Understanding the motivations, participation, and performance of open source software developers: A longitudinal study of the Apache projects

From AcaWiki
Jump to: navigation, search


Citation: Jeffrey A. Roberts, Il-Horn Hann, Sandra A. Slaughter (2006) Understanding the motivations, participation, and performance of open source software developers: A longitudinal study of the Apache projects. Management Science (RSS)

doi: 10.1287/mnsc.1060.0554


Tagged: Apache (RSS), open source (RSS), motivations (RSS), FLOSS (RSS)


Summary:

Understanding the motivations, participation, and performance of open source software developers: A longitudinal study of the Apache projects was published in the 2006 special edition of Management Science on FLOSS. It tacks very closely to the psychological literature on motivation -- and on intrinsic versus extrinsic motivation in particular -- to create a theory driven model of why FLOSS developer contribute. The model is evaluated using both archival data and survey responses from Apache project contributors and then fit using structural equation modeling. Perhaps most notably, the authors find no evidence of crowding out in FLOSS.

The project is framed from the perspective of a project leader or manager aiming to attract contributors and describes how understanding individual motivation may be key to understand how this plays out. The authors offer a reasonably complicated model (shown in a figure in the paper) that explains the role between use-value motivations, intrinsic motives, extrinsic motives, status and opportunity motives, performance, past performance, education, experience, and participation in the project.

The authors test their data using a combination of survey of 288 participants from Apache, Jakarta, and the Apache XML projects (30% response rate) and additional information on the number submissions and lines of code added to the Apache project over time.

The authors offer a long series of explicit hypotheses:

  • H1A: Contributors' intrinsic motivation to participate in FLOSS are negatively related to being paid to participate (i.e., simple crowding out). (No support)
  • H1B: Contributors' intrinsic motivation to participate in FLOSS are negatively related to use-value motivations to participate. (No support)
  • H1C: Contributors' intrinsic motivation to participate in FLOSS are negatively related to their status motivations motivations to participate. (No support)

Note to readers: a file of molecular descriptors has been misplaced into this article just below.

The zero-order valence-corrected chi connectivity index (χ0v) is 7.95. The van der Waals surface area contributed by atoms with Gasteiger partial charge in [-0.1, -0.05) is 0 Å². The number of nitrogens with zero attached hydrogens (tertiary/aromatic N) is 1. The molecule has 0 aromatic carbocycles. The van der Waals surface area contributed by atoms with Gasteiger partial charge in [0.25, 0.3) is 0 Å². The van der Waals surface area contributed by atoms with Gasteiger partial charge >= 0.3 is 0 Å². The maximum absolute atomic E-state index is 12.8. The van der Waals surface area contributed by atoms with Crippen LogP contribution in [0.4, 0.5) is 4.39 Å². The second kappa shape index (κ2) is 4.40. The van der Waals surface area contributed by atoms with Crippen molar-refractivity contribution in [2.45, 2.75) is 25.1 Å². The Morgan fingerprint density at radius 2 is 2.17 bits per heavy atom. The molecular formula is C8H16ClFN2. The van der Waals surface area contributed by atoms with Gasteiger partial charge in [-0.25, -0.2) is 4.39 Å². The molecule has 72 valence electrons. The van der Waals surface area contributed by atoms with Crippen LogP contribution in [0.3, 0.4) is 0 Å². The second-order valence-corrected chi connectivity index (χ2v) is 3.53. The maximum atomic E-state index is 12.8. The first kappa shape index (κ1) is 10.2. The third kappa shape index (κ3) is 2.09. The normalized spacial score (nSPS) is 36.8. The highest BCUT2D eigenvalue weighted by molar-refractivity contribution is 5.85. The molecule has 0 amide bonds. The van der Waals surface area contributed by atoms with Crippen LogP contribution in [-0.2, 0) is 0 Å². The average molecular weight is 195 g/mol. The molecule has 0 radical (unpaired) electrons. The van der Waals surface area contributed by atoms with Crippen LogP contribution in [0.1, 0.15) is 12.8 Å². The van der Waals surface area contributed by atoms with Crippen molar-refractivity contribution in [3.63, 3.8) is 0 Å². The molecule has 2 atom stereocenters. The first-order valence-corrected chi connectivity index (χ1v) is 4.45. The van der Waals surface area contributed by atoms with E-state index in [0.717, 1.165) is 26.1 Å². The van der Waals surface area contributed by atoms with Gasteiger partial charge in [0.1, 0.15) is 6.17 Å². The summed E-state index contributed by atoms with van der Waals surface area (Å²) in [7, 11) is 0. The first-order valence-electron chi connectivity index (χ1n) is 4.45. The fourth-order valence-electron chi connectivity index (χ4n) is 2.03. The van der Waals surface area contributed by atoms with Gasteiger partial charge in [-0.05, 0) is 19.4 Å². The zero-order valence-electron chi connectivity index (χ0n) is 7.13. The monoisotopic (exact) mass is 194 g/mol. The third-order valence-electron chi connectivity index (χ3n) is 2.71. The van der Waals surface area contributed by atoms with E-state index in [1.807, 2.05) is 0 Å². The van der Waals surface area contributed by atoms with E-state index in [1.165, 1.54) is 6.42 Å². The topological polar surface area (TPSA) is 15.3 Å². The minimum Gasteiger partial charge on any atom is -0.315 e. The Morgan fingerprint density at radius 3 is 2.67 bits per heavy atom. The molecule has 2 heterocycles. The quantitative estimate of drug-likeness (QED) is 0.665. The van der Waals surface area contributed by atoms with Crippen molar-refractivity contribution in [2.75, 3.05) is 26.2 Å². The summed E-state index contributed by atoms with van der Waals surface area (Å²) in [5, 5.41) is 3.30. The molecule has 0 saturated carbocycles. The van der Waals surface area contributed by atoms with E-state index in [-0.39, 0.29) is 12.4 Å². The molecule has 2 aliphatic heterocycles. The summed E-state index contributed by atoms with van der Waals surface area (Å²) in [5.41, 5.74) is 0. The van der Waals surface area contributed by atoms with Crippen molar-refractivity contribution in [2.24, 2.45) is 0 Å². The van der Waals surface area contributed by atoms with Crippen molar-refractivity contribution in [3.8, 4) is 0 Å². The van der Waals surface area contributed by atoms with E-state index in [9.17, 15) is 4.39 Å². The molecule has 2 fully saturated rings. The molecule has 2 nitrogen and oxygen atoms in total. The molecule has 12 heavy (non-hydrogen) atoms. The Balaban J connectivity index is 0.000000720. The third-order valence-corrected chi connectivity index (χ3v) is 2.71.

• H2A: Being paid to participate in FLOSS projects is positively related to contributors' use-value motivations to participate. (No support)
  • H2B: Being paid to participate in FLOSS projects is positively related to contributors' status motivations to participate. (Support)
  • H3: Being paid to participate in FLOSS projects is positively related to contributors' level of participation. (Support)
  • H4A: Contributors' use-value motivations to participate in FLOSS projects are positively related to contributors' level of participation. ('Opposite direction)
  • H4B: Contributors' status motivations to participate in FLOSS projects are positively related to contributors' level of participation. (Support)
  • H5: Contributors' intrinsic motivation to participate in FLOSS projects are positively related to their level of participation. (Not supported)
  • H6: Contributors' intrinsic motivation to participate in FLOSS projects are positively related to their performance ranking (e.g., their place in the hierarchy of Apache). (Support)
  • H7: An increase in contributors performance ranking is associated with an increase in their intrinsic motivations to participate. (Not supported)
  • H8A: An increase in contributors performance ranking is associated with an increase in their use-value motivations to participate. (Not supported)
  • H8B: An increase in contributors performance ranking is associated with an increase in their status motivations to participate. (Supported)

The findings are that status motivations seem to enhance intrinsic motivation (and result in more participation) and, most strongly, that there is no crowding out effect. Additionally, there is relationship between participation levels and intrinsic motivation.

Theoretical and practical relevance:

The paper has been cited more than 100 times, mostly by the literature on peer production. It remains one of the articles on FLOSS that most closely and explicitly tries to build on the psychological literature in general and the literature on motivation in particular.